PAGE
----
On Monday evening, local resident Marilyn Secco questioned members of the St. Marys Area School District Board of Directors for a second time regarding the playing of the national anthem at various school district-sponsored events, including athletics.
Secco initially aired her concern on the issue at a January school board meeting. At that time, she questioned why the national anthem was not played during junior high and elementary sporting events, stating she believed it should be played at all grade level events in order to provide a learning opportunity for students.
Although she could not attend February's meeting when Terry Straub, SMASD activities director, addressed the issue and provided information about the topic, Secco obtained information through newspaper articles about what Straub had said.
"We had to survey other school districts about it? Just to pat ourselves on the back because we are doing more than they do. I don't agree with that. I think we should be doing what is right," Secco said. "Training has to begin with young children and not wait until high school."
"My concerns stem from what I have observed," Secco said, adding that she has witnessed people eating food during the playing of the national anthem.
She noted that the national anthem was never even played during a track and field meet which she attended in Johnsonburg.
"Nobody even missed it. That's what bothers me," Secco said.
At the February meeting, Straub presented information from a survey which he conducted among neighboring school districts. Unlike surrounding districts, St. Marys plays the national anthem at junior high events, typically prior to the start of eighth grade competitions. It is also played at multiple elementary-level games, prior to the start of the final game, as well as at varsity games.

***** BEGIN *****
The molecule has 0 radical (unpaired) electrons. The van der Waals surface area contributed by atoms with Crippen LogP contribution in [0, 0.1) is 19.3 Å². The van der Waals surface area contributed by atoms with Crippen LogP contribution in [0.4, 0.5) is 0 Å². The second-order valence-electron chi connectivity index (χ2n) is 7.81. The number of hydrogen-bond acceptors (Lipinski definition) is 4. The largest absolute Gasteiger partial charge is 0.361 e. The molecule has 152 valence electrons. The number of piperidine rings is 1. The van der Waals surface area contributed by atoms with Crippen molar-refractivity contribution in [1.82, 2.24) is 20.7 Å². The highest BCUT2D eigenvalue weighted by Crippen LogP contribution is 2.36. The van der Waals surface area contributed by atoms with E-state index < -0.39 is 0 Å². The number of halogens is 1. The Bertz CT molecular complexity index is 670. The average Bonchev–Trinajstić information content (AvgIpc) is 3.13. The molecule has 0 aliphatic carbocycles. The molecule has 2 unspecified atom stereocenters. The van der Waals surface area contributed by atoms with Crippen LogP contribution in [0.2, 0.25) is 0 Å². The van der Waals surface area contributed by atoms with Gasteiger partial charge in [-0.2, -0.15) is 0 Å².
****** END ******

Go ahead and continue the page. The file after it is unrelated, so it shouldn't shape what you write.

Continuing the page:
Secco said if she attends a junior varsity event and does not stay for the varsity matchup, when the national anthem is played, then she will not have heard it at the junior varsity event.
"It is less than a minute, why can't we have a little more patriotism in our school district? Why can't our school children stand out to show what a patriot is?" Secco asked.
Secco's granddaugther and SMAHS alumni, Rachel Wolfel, was also in attendance at the meeting. Wolfel is currently serving in the United States Air Force and stated she was in agreement with her grandmother's thoughts.
"Playing the national anthem is an act of patriotism. It only takes a few seconds to show a sign of respect for those who have sacrificed and are serving our country," Wolfel said.
Wolfel added that many elementary students do not know why we play it and more emphasis needs to be placed on that.